Okay, many if not most families would have preferred to keep low or were simply outside St. Petersburg or Moscow when the revolution broke out. But there was no guarantee such an uprising would even succeed and it very nearly didn't!
So they didn't leave Russia. - Some because they chose to turn a blind eye to the volatile situation, some because they wouldn't and others because where were they to go in the middle of a world war? It was simply too dangerous.
So when the revolution came I imagine some families who had stayed on in the major cities would have been caught up in the revolution and would have had their fortunes "confiscated" if they had not been prudent enough to hide at least some of it away in time.
Others mainly outside the cities would have had time to hide at least some of their fortunes away, when they left their dachas. I don't believe many would have imagined they would never come back.
In some cases no doubt trusted servants left back in charge of houses and dachas would have at least attempted to hide something away. Keep in mind that the bonds between many servants and noble families were immensely strong! - Not to mention that the servants and their families would lose everything as well in the wake of a revolution.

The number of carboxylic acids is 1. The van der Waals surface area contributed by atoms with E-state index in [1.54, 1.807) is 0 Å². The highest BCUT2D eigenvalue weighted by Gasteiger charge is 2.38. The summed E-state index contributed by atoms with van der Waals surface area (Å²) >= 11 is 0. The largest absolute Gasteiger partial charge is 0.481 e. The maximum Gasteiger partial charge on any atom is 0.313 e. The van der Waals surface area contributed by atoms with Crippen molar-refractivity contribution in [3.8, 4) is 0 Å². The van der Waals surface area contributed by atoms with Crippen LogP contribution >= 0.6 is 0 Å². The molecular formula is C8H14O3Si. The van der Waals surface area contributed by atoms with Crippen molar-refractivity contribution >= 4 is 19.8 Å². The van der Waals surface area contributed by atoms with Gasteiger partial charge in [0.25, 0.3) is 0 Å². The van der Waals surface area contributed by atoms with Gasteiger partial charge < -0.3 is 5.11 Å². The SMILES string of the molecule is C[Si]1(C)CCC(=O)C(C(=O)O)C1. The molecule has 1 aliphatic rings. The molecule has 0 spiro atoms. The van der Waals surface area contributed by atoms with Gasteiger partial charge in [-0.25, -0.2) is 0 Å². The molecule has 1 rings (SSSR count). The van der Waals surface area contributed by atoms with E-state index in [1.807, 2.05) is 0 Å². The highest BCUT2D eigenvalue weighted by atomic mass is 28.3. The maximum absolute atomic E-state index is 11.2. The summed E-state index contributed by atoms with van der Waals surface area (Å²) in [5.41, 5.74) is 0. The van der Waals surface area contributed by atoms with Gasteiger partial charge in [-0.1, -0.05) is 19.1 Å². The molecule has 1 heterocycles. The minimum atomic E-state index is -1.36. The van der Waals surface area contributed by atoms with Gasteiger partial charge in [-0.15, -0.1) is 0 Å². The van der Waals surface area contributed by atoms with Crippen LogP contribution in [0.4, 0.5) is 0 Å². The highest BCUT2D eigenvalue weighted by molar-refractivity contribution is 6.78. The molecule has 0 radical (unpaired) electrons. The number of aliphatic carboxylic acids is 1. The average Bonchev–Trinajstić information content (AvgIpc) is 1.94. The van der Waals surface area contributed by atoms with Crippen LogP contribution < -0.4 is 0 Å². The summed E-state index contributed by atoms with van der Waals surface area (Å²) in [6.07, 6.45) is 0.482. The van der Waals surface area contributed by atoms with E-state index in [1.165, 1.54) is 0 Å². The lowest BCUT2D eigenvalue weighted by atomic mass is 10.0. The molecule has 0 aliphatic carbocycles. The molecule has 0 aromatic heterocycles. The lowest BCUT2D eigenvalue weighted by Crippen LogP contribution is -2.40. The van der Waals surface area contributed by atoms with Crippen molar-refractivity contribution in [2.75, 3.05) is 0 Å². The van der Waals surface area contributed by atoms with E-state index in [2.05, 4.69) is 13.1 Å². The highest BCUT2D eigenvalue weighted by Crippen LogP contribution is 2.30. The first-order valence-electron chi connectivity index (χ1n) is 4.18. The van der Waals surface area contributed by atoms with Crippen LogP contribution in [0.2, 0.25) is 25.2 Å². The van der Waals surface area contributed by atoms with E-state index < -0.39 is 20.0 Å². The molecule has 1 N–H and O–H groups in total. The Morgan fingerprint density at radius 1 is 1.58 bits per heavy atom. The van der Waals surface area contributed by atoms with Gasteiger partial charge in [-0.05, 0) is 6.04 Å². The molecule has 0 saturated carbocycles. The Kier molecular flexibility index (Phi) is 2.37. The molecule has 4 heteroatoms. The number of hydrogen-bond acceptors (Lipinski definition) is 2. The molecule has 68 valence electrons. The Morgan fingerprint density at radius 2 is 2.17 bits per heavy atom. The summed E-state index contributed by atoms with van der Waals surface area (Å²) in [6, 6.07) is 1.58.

Those families on the run would have faced the almost certainty of being set upon by revolutionaries, corrupt officials or criminals, so no wonder most lost most of their possessions. - In particular the more "poor" noble families, who would have carried most of their jewellery on them.
They either got away with most of it, or at best very little.

That's why I believe a good deal remains to be found in the weirdest places in Russia.
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  #448  
Old 05-13-2017, 04:05 AM
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I am not talking about the 'Crown Jewels' but the extensive are and jewellery collection called The Royal Collection. Most of the reason why they put the stuff there is to avoid death duties. By putting in that collection it is never subject to any sort of tax and so most of the jewels handed down from one member of the family to another belongs to that these days.

Anything not past from monarch to monarch is subject to very heavy death duties - which is why Margaret's Poltimore Tiara was sold - to pay the death duties on her estate.